The lead story on tonight's 10pm news was a DUI arrest the Sheriff's Department had made on Highway 90, the main road running through Pace. Since there had been a DUI fatality on the same highway but farther into Pensacola over the weekend, I was all ears. It turns out this incident occurred well east of here but since we're often on that road I was reminded of just how never know when the guy operating the car next to you is impaired.
But this wasn't just any ol' DUI. The driver was just 15 and didn't have a license yet. One might argue his weaving vehicle was the result of his lack of training and experience until the newscaster gave his blood alcohol. A .18. That's more than twice the limit for an adult and nine times over the limit for someone under 21. And he's 15...I still can't get over that.
Why was this 15-year-old unlicensed drunk driving a vehicle? Because the adult who was with him was even more drunk and recruited the young man as his chauffeur. The news report didn't say where they were going but I could speculate that it might have been to replenish the cooler and continue their party. Well...except that the adult (and I use that term loosely) in the passenger seat was wearing only his underwear. It must have been quite the celebration.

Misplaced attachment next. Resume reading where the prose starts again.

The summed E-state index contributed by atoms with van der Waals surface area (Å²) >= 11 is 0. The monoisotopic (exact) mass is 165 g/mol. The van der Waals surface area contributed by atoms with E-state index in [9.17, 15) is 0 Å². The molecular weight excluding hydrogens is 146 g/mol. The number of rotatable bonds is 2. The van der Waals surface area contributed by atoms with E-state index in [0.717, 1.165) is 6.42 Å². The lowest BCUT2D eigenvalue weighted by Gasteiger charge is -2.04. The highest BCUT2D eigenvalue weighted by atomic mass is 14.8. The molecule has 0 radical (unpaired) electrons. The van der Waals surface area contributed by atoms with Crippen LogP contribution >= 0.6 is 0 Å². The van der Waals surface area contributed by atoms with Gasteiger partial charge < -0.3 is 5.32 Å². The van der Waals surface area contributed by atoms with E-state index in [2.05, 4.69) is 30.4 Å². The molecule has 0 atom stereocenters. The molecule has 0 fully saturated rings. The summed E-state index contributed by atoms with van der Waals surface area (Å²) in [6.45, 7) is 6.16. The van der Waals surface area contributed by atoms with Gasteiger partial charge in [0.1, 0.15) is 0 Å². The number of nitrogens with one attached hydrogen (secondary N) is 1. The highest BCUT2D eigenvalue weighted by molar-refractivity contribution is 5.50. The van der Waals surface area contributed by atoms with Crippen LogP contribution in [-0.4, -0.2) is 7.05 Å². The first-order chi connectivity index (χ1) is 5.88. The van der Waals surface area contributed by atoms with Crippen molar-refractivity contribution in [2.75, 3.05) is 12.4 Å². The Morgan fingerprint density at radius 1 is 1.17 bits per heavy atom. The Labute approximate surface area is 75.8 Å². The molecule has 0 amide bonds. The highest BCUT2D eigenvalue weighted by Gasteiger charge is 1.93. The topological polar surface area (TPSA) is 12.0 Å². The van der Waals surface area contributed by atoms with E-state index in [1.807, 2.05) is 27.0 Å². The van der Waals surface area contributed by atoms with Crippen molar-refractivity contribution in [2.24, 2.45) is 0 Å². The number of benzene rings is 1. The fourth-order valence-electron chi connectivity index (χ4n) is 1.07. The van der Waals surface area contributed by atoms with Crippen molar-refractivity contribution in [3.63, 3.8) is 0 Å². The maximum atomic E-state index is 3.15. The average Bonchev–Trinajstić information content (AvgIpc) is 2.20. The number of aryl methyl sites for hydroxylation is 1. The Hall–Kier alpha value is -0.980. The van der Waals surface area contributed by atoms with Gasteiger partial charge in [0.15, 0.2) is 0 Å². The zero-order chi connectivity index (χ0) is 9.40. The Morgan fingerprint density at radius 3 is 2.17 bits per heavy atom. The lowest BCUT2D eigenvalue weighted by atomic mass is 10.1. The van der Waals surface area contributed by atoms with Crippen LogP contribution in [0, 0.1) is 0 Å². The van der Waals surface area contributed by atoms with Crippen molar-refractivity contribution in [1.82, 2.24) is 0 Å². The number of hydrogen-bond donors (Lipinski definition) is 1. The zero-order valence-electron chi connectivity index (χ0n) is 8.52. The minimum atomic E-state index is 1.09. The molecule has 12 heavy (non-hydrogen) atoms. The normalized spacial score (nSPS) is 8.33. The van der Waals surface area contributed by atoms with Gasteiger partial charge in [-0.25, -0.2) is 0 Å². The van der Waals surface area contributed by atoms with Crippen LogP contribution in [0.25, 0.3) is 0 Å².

Fortunately, there wasn't an accident. Other drivers who witnessed the erratic driving had called law enforcement and a deputy was on the scene within minutes to stop the vehicle and make the arrests.
When the news went on to the next story to be reported, I was left shaking my head, wondering who in their right mind makes enough alcohol available to a 15-year-old that he would be so intoxicated and who would ask them to drive under those circumstances. Yes, I know...drunks don't always reason very well but still... The rule-follower in me just finds that unimaginable.
And then I flipped open the paper to find almost the identical situation had occurred in South Dakota with a 14-year-old driving drunk with his intoxicated father in the passenger seat. Apparently there's an epidemic of poor role-modeling going on. And here I thought texting was the big concern with teens behind the wheel. Shows what I know.